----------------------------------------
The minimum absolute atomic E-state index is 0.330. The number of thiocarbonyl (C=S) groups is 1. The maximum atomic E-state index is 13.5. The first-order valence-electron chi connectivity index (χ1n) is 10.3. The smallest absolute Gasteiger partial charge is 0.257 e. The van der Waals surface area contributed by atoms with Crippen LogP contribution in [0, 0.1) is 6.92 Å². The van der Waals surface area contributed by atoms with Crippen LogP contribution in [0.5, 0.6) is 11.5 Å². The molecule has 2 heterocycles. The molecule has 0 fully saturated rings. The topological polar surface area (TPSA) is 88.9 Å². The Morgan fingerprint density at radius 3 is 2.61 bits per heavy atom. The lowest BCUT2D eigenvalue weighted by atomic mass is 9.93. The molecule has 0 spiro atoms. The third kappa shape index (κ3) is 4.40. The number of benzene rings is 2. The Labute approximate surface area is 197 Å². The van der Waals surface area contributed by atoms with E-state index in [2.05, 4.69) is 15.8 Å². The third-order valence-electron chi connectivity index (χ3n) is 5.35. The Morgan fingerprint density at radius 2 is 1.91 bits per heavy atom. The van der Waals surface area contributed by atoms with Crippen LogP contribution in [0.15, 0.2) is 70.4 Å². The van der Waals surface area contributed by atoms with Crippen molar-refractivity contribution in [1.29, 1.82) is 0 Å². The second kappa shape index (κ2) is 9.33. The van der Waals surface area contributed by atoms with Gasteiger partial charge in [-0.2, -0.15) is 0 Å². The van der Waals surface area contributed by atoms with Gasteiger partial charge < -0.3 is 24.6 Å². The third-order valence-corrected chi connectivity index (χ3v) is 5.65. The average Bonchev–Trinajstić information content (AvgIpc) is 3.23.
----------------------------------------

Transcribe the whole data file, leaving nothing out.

The minimum absolute atomic E-state index is 0.330. The number of thiocarbonyl (C=S) groups is 1. The maximum atomic E-state index is 13.5. The first-order valence-electron chi connectivity index (χ1n) is 10.3. The smallest absolute Gasteiger partial charge is 0.257 e. The van der Waals surface area contributed by atoms with Crippen LogP contribution in [0, 0.1) is 6.92 Å². The van der Waals surface area contributed by atoms with Crippen LogP contribution in [0.5, 0.6) is 11.5 Å². The molecule has 2 heterocycles. The molecule has 0 fully saturated rings. The topological polar surface area (TPSA) is 88.9 Å². The Morgan fingerprint density at radius 3 is 2.61 bits per heavy atom. The lowest BCUT2D eigenvalue weighted by atomic mass is 9.93. The molecule has 0 spiro atoms. The third kappa shape index (κ3) is 4.40. The number of benzene rings is 2. The Labute approximate surface area is 197 Å². The van der Waals surface area contributed by atoms with E-state index in [2.05, 4.69) is 15.8 Å². The third-order valence-electron chi connectivity index (χ3n) is 5.35. The Morgan fingerprint density at radius 2 is 1.91 bits per heavy atom. The van der Waals surface area contributed by atoms with Crippen LogP contribution in [0.15, 0.2) is 70.4 Å². The van der Waals surface area contributed by atoms with Crippen molar-refractivity contribution in [1.29, 1.82) is 0 Å². The second kappa shape index (κ2) is 9.33. The van der Waals surface area contributed by atoms with Gasteiger partial charge in [-0.2, -0.15) is 0 Å². The van der Waals surface area contributed by atoms with Gasteiger partial charge < -0.3 is 24.6 Å². The third-order valence-corrected chi connectivity index (χ3v) is 5.65. The average Bonchev–Trinajstić information content (AvgIpc) is 3.23.